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Author Topic: A Dingo's Craving  (Read 249 times)

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Offline DingoTopic starter

A Dingo's Craving
« on: July 22, 2014, 08:38:34 AM »
I have returned with a very particular craving, to play the character in a setting I ran a game in years ago. Tabletop. Nor do I have access to one of the side games log's due to computer changes / reinstalls / etc.

The setting is a world of darkness, with elements from urban fantasy and fantasy novels alike. And I shall try to give the best recounting of the setting that I can give. The reason that I think I can hand it out to someone else to run it for me, is that I never codified that much. The in game lore was handed down throughout the generations, and different families and groups did have different accounts of events that transpired.

But I have a craving to play a wizard in this setting, and I will try to write out as much as I remember having codified. And I do hope that it does not end up in a bunch of ramblings of a deranged dingo.


While there is a secret history, almost all of it, pretty much went down as people know it today. Where the secret history starts, that's about at the time that mankind first came crawling out of their jungles in Africa and spread around the world. And among them there were those that could with but a word change the reality of things around them. And they grew in power, among their own people first, but among others too. Encountered each other, traded with and learned from each other. And grew suspicious of each other's power and influence among the rest of the humans. Suspicion grew into fear and paranoia and eventually into outright war. A war that nearly destroyed the fabric of Creation. And then ended. Just like that.

Wizards, the descendants of those reality altering humans that crawled out of the jungles in Africa, know why the war ended just like that. Even they don't know the truth about what started the war, or how bad it really was. But they know what ended it. And not even in details, but in the core of their being. But the war had many interesting effects on the wizards and society in general. For during the war many of the wizard's servants had been weaponized. Family bloodlines eradicated. Weapons created so horrible, that even wizards feared them. And the worst. Some of the weapons and servants created are still fighting that war. Because that is what they were created for.

Being a wizard is a hereditary trait. That part has very little mysticism attached to it. But even so, there is a lot of mysticism attached to the bloodlines of wizards. Their pedigree so to speak. Every wizard has at least one Talent. Often a single very useful trick that while magical in nature, never shows as magical. Although very unbelievable to some. Wizards often have similar Talents to the rest of the family. And known Talents involved the ability to get a basic grasp on skills with just a moment of observing. Finding the person you are looking for no matter where he or she is located. And in one rare bloodline, the devil's own luck.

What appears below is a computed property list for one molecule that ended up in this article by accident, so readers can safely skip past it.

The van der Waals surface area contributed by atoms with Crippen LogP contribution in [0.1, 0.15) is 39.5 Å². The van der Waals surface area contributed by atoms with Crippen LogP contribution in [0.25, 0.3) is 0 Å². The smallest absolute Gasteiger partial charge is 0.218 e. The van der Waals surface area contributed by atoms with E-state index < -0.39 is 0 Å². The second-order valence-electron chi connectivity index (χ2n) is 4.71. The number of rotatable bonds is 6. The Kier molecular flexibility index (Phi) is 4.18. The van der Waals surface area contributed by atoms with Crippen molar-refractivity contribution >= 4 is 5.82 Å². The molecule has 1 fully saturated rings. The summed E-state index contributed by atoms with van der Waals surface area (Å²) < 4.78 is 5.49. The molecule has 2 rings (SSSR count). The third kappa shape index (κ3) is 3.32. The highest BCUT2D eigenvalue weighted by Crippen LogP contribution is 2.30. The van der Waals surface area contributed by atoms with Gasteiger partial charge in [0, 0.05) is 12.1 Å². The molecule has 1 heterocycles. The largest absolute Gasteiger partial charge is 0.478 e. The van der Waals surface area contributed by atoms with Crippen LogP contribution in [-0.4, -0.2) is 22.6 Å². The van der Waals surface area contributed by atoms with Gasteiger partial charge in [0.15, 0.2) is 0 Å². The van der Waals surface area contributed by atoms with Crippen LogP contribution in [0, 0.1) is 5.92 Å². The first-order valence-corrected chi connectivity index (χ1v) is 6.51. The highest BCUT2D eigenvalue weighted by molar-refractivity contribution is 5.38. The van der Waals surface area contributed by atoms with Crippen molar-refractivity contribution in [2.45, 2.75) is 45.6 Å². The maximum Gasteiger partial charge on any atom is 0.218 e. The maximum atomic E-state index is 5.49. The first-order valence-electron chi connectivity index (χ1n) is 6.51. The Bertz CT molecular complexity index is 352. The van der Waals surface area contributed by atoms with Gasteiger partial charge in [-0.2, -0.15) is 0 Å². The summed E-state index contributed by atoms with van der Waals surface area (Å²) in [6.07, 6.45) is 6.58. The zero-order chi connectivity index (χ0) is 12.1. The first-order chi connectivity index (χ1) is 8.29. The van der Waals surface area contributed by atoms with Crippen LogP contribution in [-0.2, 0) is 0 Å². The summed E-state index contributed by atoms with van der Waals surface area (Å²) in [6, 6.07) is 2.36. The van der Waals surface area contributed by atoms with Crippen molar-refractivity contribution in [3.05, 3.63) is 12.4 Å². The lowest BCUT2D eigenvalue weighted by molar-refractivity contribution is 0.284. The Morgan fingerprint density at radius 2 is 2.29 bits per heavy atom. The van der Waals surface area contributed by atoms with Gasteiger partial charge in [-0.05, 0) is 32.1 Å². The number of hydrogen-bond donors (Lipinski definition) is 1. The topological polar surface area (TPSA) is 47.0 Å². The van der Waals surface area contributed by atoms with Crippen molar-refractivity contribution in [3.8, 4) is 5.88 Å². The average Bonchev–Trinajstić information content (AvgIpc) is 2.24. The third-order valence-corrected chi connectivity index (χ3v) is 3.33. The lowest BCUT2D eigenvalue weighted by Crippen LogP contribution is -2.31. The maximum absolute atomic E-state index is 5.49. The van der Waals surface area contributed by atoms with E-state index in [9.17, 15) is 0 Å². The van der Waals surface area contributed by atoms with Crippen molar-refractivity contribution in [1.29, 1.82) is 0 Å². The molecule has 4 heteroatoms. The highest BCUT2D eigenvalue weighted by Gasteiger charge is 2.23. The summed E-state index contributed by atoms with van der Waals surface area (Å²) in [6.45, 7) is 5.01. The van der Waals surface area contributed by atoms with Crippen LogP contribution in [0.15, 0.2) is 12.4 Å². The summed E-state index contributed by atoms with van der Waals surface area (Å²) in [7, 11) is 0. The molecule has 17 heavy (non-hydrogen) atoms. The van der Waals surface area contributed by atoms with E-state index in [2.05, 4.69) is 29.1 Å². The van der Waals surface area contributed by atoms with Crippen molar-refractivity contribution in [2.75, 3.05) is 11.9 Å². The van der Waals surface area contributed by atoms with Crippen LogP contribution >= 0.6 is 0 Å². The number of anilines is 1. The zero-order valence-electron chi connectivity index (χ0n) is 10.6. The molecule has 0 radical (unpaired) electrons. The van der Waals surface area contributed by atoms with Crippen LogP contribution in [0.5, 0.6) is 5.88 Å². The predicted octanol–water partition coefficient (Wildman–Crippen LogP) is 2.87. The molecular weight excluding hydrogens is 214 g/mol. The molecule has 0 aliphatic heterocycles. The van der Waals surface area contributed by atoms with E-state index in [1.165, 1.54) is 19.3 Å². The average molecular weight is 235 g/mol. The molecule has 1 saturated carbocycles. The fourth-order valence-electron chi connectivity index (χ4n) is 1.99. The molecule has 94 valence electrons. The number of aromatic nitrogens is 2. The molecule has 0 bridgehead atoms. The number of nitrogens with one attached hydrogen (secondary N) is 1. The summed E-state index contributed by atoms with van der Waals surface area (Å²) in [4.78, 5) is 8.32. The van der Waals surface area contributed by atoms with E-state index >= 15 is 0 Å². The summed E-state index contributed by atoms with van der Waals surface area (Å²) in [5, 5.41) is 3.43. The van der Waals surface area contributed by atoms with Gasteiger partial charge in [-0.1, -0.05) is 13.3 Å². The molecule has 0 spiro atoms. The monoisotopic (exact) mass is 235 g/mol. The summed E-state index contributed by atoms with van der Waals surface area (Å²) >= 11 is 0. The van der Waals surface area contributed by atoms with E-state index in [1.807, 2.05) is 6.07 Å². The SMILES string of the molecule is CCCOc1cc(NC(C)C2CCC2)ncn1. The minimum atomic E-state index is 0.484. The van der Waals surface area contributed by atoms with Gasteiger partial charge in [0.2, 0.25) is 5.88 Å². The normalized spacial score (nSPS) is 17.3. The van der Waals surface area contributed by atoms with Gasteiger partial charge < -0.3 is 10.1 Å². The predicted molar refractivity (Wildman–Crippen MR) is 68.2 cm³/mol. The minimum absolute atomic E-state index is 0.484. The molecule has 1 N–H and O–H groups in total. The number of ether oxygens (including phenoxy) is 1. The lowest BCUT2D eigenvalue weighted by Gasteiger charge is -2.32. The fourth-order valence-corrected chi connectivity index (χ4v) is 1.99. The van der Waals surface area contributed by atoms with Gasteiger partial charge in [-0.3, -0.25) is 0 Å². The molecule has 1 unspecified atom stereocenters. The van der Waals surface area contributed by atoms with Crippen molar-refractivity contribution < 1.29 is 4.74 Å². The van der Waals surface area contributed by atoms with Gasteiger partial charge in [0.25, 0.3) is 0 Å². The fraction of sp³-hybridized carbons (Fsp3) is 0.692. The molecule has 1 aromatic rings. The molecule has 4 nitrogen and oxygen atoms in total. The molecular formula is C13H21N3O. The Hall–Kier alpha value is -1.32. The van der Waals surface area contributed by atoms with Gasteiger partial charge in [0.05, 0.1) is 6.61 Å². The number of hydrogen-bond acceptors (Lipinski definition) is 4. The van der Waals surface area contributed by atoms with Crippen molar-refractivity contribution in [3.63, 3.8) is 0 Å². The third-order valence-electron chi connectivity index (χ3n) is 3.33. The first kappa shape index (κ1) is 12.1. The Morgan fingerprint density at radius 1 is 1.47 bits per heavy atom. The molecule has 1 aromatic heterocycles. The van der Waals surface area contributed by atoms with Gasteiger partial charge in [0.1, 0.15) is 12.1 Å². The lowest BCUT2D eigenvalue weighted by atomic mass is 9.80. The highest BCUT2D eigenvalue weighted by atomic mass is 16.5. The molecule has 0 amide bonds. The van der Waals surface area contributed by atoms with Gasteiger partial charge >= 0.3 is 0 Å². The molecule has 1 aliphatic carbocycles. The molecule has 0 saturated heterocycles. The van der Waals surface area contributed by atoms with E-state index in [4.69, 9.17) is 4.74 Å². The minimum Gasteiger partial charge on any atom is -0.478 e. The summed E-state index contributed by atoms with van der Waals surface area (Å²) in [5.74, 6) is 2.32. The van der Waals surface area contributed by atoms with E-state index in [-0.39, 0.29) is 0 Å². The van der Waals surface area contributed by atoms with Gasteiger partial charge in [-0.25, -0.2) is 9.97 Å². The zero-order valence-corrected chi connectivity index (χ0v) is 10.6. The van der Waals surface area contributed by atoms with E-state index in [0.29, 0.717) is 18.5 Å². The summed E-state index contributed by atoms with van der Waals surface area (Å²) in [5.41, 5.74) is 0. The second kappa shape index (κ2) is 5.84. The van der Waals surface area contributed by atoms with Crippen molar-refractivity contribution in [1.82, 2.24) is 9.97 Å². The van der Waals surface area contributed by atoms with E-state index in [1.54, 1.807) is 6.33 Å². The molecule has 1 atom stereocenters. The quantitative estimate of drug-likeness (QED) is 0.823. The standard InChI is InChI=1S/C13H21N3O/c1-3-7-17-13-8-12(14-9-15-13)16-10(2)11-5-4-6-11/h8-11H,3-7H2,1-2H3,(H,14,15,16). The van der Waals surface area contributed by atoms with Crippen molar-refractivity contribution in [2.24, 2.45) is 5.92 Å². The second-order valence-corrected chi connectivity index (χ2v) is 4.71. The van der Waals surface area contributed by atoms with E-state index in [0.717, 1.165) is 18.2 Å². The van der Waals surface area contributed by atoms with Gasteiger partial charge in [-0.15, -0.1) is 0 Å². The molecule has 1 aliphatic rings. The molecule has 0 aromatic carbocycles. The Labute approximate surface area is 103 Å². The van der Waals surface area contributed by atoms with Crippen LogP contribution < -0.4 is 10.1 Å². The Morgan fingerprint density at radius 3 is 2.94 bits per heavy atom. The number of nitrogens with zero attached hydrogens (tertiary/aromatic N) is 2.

And that is the good side of being of a wizard's blood. The downside is blood oaths. Oaths made with magic are binding to the person who made them. But even their descendents many generations further can sense those oaths. And while they are not bound by them, they can feel them coil and roar deep within them. And considering most wizards are incredibly territorial and paranoid regarding other wizards. Ancient blood oaths, and especially death curses, can make any relaxed interaction with wizards from other families totally impossible.

Magic is omnipresent, at least to those who can sense and perceive it, and it is for them not difficult to call forth at all. All the abracadabra and hocus pocus wizards do; the long rituals; the complex spells; all exist with one purpose. To control the energy from the spell and make it do what you want.

The most common group of spellcasters in the world are the witches (or warlocks). They get their powers from communing with the entities created during the War. And many covens are not aware that they exist with the sole purpose of eradicating wizards and their servants. Which fortunately, involves other witches in thrall to other entities as well. They do not tap into the power all around them, though often can sense it. Instead they receive it from their dark masters. As such, their magic is safe, but restricted by what their master allows.

The second most common group of spellcasters are the sorcerers. They cannot tap into the magic directly, but can, with lots of time, study and preparation, find and use tiny little pools of magic and use that to perform quite impressive feats. They are often aligned with the Changelings and more gregarious wizards.